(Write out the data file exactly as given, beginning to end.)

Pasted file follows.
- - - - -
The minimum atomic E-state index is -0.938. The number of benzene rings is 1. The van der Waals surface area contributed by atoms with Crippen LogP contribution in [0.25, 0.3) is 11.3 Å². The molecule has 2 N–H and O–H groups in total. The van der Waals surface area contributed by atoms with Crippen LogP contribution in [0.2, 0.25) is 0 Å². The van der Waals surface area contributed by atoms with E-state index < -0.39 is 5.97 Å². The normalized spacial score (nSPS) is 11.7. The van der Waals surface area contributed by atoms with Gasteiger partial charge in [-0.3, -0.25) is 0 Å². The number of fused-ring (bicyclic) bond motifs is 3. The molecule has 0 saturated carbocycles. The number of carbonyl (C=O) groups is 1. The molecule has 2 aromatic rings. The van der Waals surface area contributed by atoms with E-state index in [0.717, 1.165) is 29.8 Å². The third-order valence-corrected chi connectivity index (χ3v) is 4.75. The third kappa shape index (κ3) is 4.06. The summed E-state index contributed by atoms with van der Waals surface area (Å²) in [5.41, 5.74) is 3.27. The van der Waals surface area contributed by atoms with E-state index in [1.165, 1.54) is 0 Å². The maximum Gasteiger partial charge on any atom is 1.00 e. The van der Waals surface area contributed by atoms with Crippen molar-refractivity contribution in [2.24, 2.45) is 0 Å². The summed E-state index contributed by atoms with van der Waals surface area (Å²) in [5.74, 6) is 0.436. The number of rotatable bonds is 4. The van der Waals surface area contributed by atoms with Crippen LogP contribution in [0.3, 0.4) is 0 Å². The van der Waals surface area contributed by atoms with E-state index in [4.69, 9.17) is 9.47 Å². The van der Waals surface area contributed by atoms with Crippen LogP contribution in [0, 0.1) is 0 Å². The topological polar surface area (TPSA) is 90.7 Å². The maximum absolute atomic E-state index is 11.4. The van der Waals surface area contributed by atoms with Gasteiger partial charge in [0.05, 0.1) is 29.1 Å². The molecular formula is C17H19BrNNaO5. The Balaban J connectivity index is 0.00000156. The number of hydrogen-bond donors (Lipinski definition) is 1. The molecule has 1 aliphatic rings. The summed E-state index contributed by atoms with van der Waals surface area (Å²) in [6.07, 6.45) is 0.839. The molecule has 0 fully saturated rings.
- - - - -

The minimum atomic E-state index is -0.938. The number of benzene rings is 1. The van der Waals surface area contributed by atoms with Crippen LogP contribution in [0.25, 0.3) is 11.3 Å². The molecule has 2 N–H and O–H groups in total. The van der Waals surface area contributed by atoms with Crippen LogP contribution in [0.2, 0.25) is 0 Å². The van der Waals surface area contributed by atoms with E-state index < -0.39 is 5.97 Å². The normalized spacial score (nSPS) is 11.7. The van der Waals surface area contributed by atoms with Gasteiger partial charge in [-0.3, -0.25) is 0 Å². The number of fused-ring (bicyclic) bond motifs is 3. The molecule has 0 saturated carbocycles. The number of carbonyl (C=O) groups is 1. The molecule has 2 aromatic rings. The van der Waals surface area contributed by atoms with E-state index in [0.717, 1.165) is 29.8 Å². The third-order valence-corrected chi connectivity index (χ3v) is 4.75. The third kappa shape index (κ3) is 4.06. The summed E-state index contributed by atoms with van der Waals surface area (Å²) in [5.41, 5.74) is 3.27. The van der Waals surface area contributed by atoms with E-state index in [1.165, 1.54) is 0 Å². The maximum Gasteiger partial charge on any atom is 1.00 e. The van der Waals surface area contributed by atoms with Crippen molar-refractivity contribution in [2.24, 2.45) is 0 Å². The summed E-state index contributed by atoms with van der Waals surface area (Å²) in [5.74, 6) is 0.436. The number of rotatable bonds is 4. The van der Waals surface area contributed by atoms with Crippen LogP contribution in [0.3, 0.4) is 0 Å². The van der Waals surface area contributed by atoms with E-state index in [4.69, 9.17) is 9.47 Å². The van der Waals surface area contributed by atoms with Crippen LogP contribution in [0, 0.1) is 0 Å². The topological polar surface area (TPSA) is 90.7 Å². The maximum absolute atomic E-state index is 11.4. The van der Waals surface area contributed by atoms with Gasteiger partial charge in [0.05, 0.1) is 29.1 Å². The molecular formula is C17H19BrNNaO5. The Balaban J connectivity index is 0.00000156. The number of hydrogen-bond donors (Lipinski definition) is 1. The molecule has 1 aliphatic rings. The summed E-state index contributed by atoms with van der Waals surface area (Å²) in [6.07, 6.45) is 0.839. The molecule has 0 fully saturated rings.